Transmitted energy as a basic system resource

Aarne Mämmelä, I. Saarinen, Desmond P. Taylor

Research output: Chapter in Book/Report/Conference proceedingConference article in proceedingsScientificpeer-review

5 Citations (Scopus)

Abstract

Energy is a basic resource in digital transmission links. Physically, radio channels correspond to passive circuits and most of the transmitted energy is lost in the channel. Two alternative approaches are used for performance measurements in terms of energy. Either the average transmitted or received energy per bit is used, both usually normalized by the receiver noise spectral density. This leads to the average transmitted or received signal-to-noise ratio (SNR) per bit, respectively. However, the transmitted energy is the basic system resource. The average energy gain of a channel depends on the transmitted signal. For convenience, the transmitted SNR referred to the receiver is defined to be the product of the transmitted SNR and the representative energy gain, which is defined as the average energy gain of a signal that is uniformly distributed in all dimensions: time, frequency and space. An explicit relationship between the transmitted and received SNR's using the covariance concept is derived. Limitations of the use of different SNR definitions are summarized.
Original languageEnglish
Title of host publicationGLOBECOM '05. IEEE Global Telecommunications Conference, 2005
DOIs
Publication statusPublished - 2006
MoE publication typeA4 Article in a conference publication
EventIEEE Global Telecommunication Conference, GLOBECOM’05 - St. Louis, United States
Duration: 28 Nov 20052 Dec 2005

Conference

ConferenceIEEE Global Telecommunication Conference, GLOBECOM’05
Abbreviated titleGLOBECOM’05
CountryUnited States
CitySt. Louis
Period28/11/052/12/05

Fingerprint

Signal to noise ratio
Passive networks
Spectral density
Telecommunication links

Keywords

  • signal to noise ratio
  • frequency
  • fading
  • digital communication
  • radio links
  • digital transmission links
  • radio transmitters

Cite this

Mämmelä, A., Saarinen, I., & Taylor, D. P. (2006). Transmitted energy as a basic system resource. In GLOBECOM '05. IEEE Global Telecommunications Conference, 2005 https://doi.org/10.1109/GLOCOM.2005.1578415
Mämmelä, Aarne ; Saarinen, I. ; Taylor, Desmond P. / Transmitted energy as a basic system resource. GLOBECOM '05. IEEE Global Telecommunications Conference, 2005. 2006.
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Mämmelä, A, Saarinen, I & Taylor, DP 2006, Transmitted energy as a basic system resource. in GLOBECOM '05. IEEE Global Telecommunications Conference, 2005. IEEE Global Telecommunication Conference, GLOBECOM’05, St. Louis, United States, 28/11/05. https://doi.org/10.1109/GLOCOM.2005.1578415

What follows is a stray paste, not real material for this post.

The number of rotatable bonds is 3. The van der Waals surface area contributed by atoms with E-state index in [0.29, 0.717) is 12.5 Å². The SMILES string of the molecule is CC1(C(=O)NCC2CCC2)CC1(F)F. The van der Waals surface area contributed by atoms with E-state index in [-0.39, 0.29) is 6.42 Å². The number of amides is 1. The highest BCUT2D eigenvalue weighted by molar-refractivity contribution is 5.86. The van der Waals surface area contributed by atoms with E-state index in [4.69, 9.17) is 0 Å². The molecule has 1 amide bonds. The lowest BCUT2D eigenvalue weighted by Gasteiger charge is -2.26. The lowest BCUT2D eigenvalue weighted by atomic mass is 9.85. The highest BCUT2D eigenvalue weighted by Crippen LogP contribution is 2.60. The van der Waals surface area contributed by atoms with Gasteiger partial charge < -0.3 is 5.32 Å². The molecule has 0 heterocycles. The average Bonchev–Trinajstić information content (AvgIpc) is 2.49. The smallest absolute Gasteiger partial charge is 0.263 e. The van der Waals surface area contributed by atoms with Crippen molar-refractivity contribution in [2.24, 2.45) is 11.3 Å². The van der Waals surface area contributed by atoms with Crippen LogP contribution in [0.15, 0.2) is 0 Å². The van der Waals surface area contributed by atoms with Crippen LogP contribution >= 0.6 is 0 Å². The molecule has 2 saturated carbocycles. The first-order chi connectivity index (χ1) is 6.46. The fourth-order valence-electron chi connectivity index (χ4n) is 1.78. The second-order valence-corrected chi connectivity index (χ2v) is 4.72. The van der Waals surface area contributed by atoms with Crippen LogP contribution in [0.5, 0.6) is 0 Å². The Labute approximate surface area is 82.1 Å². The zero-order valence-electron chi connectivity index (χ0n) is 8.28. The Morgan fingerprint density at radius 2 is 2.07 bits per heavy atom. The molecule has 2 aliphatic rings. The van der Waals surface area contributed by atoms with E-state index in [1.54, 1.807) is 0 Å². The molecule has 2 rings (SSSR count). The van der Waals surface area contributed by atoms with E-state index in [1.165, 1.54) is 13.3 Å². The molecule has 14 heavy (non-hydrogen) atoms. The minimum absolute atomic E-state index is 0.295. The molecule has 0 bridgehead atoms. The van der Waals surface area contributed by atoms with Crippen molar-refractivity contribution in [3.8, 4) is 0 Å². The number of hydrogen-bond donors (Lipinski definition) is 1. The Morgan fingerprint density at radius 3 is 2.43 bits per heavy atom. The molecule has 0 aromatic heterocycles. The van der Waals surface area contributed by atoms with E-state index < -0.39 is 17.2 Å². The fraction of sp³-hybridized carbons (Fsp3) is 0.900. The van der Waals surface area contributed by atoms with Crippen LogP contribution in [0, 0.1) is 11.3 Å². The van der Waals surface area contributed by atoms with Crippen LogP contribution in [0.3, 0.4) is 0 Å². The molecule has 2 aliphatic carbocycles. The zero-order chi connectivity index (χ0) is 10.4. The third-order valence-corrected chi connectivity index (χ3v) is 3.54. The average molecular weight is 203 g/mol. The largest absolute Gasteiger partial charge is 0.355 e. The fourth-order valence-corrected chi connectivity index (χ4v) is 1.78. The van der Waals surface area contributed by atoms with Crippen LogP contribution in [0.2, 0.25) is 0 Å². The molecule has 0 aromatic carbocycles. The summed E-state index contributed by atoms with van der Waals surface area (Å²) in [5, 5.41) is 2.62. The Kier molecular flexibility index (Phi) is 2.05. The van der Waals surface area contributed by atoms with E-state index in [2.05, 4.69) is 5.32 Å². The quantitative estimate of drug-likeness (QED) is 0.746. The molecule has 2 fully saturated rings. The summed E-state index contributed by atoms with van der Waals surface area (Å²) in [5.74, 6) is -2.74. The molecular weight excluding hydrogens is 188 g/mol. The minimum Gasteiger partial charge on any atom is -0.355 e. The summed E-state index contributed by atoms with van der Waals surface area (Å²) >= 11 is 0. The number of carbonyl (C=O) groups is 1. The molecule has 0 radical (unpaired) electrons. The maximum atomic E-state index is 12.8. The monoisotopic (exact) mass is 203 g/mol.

Transmitted energy as a basic system resource. / Mämmelä, Aarne; Saarinen, I.; Taylor, Desmond P.

GLOBECOM '05. IEEE Global Telecommunications Conference, 2005. 2006.

Research output: Chapter in Book/Report/Conference proceedingConference article in proceedingsScientificpeer-review

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AU - Mämmelä, Aarne

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N2 - Energy is a basic resource in digital transmission links. Physically, radio channels correspond to passive circuits and most of the transmitted energy is lost in the channel. Two alternative approaches are used for performance measurements in terms of energy. Either the average transmitted or received energy per bit is used, both usually normalized by the receiver noise spectral density. This leads to the average transmitted or received signal-to-noise ratio (SNR) per bit, respectively. However, the transmitted energy is the basic system resource. The average energy gain of a channel depends on the transmitted signal. For convenience, the transmitted SNR referred to the receiver is defined to be the product of the transmitted SNR and the representative energy gain, which is defined as the average energy gain of a signal that is uniformly distributed in all dimensions: time, frequency and space. An explicit relationship between the transmitted and received SNR's using the covariance concept is derived. Limitations of the use of different SNR definitions are summarized.

AB - Energy is a basic resource in digital transmission links. Physically, radio channels correspond to passive circuits and most of the transmitted energy is lost in the channel. Two alternative approaches are used for performance measurements in terms of energy. Either the average transmitted or received energy per bit is used, both usually normalized by the receiver noise spectral density. This leads to the average transmitted or received signal-to-noise ratio (SNR) per bit, respectively. However, the transmitted energy is the basic system resource. The average energy gain of a channel depends on the transmitted signal. For convenience, the transmitted SNR referred to the receiver is defined to be the product of the transmitted SNR and the representative energy gain, which is defined as the average energy gain of a signal that is uniformly distributed in all dimensions: time, frequency and space. An explicit relationship between the transmitted and received SNR's using the covariance concept is derived. Limitations of the use of different SNR definitions are summarized.

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KW - frequency

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KW - radio links

KW - digital transmission links

KW - radio transmitters

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DO - 10.1109/GLOCOM.2005.1578415

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Mämmelä A, Saarinen I, Taylor DP. Transmitted energy as a basic system resource. In GLOBECOM '05. IEEE Global Telecommunications Conference, 2005. 2006 https://doi.org/10.1109/GLOCOM.2005.1578415